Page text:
Greenville County Schools Superintendent Dr. Burke Royster announced the selection of Susan McCoy, an eighth grade science teacher at Greer Middle, the 2019-20 Greenville County Teacher of the Year. Mrs. McCoy will begin teaching this year at Tanglewood Middle School.
Also announced were first runner-up Lori Robbins, ESOL teacher at Mauldin High; second runner-up Jamie Walden, Welding teacher at Enoree Career Center; and third runner-up Kathryn Polley, Music teacher at Augusta Circle Elementary.
Finalists are Krista Ennis, Music, Woodland Elementary; Jill R. Parker, Kindergarten, Skyland Elementary; Charnley DeMeritt, STEM Lab, Oakview Elementary; Teresa Rozakos, Math, League Middle Academy; Benjamin Sinnett, Science Greenville Middle Academy; and Brook Tidwell, Four-Year-Old Kindergarten, Child Development Centers.
L to R: Dan Bruce, Dr. Edward Anderson, Susan McCoy, Stephanie Lackey
Susan McCoy, 8th Grade Science, Greer Middle/Tanglewood Middle
2019-20 Teacher of the Year
Teachers have the enormous responsibility of ensuring their students learn in a safe and nurturing environment. This task becomes more challenging when students come to school hungry, homeless, or have social or emotional needs. The social issues students face are nothing new to our 2019-20 Teacher of the Year Susan McCoy.
While teaching at an elementary school, Mrs. McCoy had a student who was being raised by a teenage mother with little resources. “My God-given ability to see beyond the heart and true need helped me reach this student,” she said. “He was a young man who didn’t have the easiest life – but now is a middle school principal,” she said, referring to Dr. Edward Anderson, principal of Tanglewood Middle School.
This amazing Teacher of the Year recently felt called to apply for a teaching position at Tanglewood. She interviewed, was offered the job, and accepted it. Just a few days later, though, McCoy thought she had made a mistake. She called Dr. Anderson back and turned down the job. But the decision weighed heavy on her heart, and she prayed for guidance. Not long after that, she received the message she had been waiting for: she needed to work for Dr. Anderson. She called him back, asked if the position was still available, and was happy to accept when Dr. Anderson again offered her the job. Mrs. McCoy will be joining the faculty at Tanglewood Middle in August, and is very excited at the opportunity to work for a former student.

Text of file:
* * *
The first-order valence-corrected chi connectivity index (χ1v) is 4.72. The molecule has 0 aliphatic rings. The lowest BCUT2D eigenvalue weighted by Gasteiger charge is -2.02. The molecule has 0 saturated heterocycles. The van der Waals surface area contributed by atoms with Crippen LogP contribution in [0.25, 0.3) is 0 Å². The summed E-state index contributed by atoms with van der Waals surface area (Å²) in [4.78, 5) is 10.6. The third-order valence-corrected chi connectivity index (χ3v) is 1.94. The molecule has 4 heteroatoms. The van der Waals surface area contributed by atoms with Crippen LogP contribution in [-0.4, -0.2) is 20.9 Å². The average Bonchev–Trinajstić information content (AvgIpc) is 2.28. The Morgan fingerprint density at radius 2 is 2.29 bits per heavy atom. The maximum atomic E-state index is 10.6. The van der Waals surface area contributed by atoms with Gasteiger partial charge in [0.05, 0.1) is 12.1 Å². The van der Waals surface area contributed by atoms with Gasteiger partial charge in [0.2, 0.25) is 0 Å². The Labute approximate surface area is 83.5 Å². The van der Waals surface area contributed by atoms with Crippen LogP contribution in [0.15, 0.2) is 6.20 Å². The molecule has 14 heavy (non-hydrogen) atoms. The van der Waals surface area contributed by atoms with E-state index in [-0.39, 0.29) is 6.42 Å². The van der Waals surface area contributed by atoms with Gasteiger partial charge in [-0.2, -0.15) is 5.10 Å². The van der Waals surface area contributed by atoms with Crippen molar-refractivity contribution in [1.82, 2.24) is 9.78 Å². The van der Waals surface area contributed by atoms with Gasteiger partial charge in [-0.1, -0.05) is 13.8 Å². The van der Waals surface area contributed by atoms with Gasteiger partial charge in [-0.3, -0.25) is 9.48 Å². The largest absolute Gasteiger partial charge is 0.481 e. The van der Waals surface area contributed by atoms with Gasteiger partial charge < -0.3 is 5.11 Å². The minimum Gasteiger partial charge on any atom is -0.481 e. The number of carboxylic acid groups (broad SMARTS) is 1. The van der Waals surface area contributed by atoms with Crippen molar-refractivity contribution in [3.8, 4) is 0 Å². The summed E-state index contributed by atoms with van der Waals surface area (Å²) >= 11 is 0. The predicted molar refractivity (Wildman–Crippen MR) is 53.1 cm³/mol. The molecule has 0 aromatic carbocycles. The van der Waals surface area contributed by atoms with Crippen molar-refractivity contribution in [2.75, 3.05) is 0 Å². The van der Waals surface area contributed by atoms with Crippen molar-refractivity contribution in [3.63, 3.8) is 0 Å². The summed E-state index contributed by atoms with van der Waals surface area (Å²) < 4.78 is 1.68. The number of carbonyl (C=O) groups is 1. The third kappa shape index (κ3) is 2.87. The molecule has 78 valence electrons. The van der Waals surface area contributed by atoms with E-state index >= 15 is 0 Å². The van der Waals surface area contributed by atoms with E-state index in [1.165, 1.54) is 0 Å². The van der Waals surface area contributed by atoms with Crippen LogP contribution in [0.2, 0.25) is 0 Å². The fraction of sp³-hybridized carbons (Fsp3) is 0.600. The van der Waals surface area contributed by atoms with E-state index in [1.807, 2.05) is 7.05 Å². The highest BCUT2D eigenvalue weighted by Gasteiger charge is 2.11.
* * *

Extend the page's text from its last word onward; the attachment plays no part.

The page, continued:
As the mother of two sons, McCoy is passionate about keeping students away from dangerous situations outside of school. She volunteers for Switch, an organization that leads the effort to fight human trafficking and sexual exploitation in the Upstate. “I’ve been trained in prevention and dealing with trauma in 13-to-17 year-olds and I’ve come to learn that if they have their head down one day, maybe it’s not just that they’re tired, or stayed up too long, but maybe there’s something else going on,” she explained.
She learned from her husband, who is a law enforcement officer, Greenville has the highest number of trafficking cases in South Carolina and the need for student prevention is tremendous. “I received training so I can work with victims of human trafficking. With my students being in the prime targeted age, this is invaluable training to better understand them. Many times we stereotype certain students and communities, when in reality they live in a world that is so foreign to most of us and are dealing with issues that are out of their control. I want to be able to help those in need find success,” she said.